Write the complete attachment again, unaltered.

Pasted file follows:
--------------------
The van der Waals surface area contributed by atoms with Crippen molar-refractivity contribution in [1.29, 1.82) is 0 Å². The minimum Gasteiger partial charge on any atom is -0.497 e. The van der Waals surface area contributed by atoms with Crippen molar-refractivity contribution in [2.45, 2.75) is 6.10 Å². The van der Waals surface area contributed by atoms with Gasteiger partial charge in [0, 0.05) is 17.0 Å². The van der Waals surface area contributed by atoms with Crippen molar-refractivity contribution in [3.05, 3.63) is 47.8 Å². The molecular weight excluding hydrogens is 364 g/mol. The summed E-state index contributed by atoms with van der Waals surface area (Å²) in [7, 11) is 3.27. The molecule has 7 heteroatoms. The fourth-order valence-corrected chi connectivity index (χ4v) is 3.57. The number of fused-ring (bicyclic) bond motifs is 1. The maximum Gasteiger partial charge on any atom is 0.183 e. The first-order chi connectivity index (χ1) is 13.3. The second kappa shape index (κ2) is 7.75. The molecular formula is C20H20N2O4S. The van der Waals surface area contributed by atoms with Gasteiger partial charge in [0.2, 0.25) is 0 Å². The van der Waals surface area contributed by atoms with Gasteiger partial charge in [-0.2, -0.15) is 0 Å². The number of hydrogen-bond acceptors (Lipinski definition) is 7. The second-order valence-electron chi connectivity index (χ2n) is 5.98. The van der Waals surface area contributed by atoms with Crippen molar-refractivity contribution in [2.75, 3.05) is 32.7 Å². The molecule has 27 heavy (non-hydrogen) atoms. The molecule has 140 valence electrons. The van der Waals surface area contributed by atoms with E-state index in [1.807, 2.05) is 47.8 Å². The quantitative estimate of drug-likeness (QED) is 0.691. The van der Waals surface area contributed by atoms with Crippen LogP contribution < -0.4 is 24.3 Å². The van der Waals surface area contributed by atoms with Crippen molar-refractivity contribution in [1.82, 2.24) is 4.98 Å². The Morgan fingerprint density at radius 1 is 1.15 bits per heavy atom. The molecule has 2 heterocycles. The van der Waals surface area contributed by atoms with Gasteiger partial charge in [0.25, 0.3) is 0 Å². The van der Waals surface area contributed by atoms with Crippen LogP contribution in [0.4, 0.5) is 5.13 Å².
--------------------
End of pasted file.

The van der Waals surface area contributed by atoms with Crippen molar-refractivity contribution in [1.29, 1.82) is 0 Å². The minimum Gasteiger partial charge on any atom is -0.497 e. The van der Waals surface area contributed by atoms with Crippen molar-refractivity contribution in [2.45, 2.75) is 6.10 Å². The van der Waals surface area contributed by atoms with Gasteiger partial charge in [0, 0.05) is 17.0 Å². The van der Waals surface area contributed by atoms with Crippen molar-refractivity contribution in [3.05, 3.63) is 47.8 Å². The molecular weight excluding hydrogens is 364 g/mol. The summed E-state index contributed by atoms with van der Waals surface area (Å²) in [7, 11) is 3.27. The molecule has 7 heteroatoms. The fourth-order valence-corrected chi connectivity index (χ4v) is 3.57. The number of fused-ring (bicyclic) bond motifs is 1. The maximum Gasteiger partial charge on any atom is 0.183 e. The first-order chi connectivity index (χ1) is 13.3. The second kappa shape index (κ2) is 7.75. The molecular formula is C20H20N2O4S. The van der Waals surface area contributed by atoms with Gasteiger partial charge in [0.2, 0.25) is 0 Å². The van der Waals surface area contributed by atoms with Gasteiger partial charge in [-0.2, -0.15) is 0 Å². The number of hydrogen-bond acceptors (Lipinski definition) is 7. The second-order valence-electron chi connectivity index (χ2n) is 5.98. The van der Waals surface area contributed by atoms with Crippen molar-refractivity contribution in [2.75, 3.05) is 32.7 Å². The molecule has 27 heavy (non-hydrogen) atoms. The molecule has 140 valence electrons. The van der Waals surface area contributed by atoms with E-state index in [1.807, 2.05) is 47.8 Å². The quantitative estimate of drug-likeness (QED) is 0.691. The van der Waals surface area contributed by atoms with Crippen LogP contribution < -0.4 is 24.3 Å². The van der Waals surface area contributed by atoms with Crippen molar-refractivity contribution in [1.82, 2.24) is 4.98 Å². The Morgan fingerprint density at radius 1 is 1.15 bits per heavy atom. The molecule has 2 heterocycles. The van der Waals surface area contributed by atoms with Gasteiger partial charge in [0.25, 0.3) is 0 Å². The van der Waals surface area contributed by atoms with Crippen LogP contribution in [0.4, 0.5) is 5.13 Å².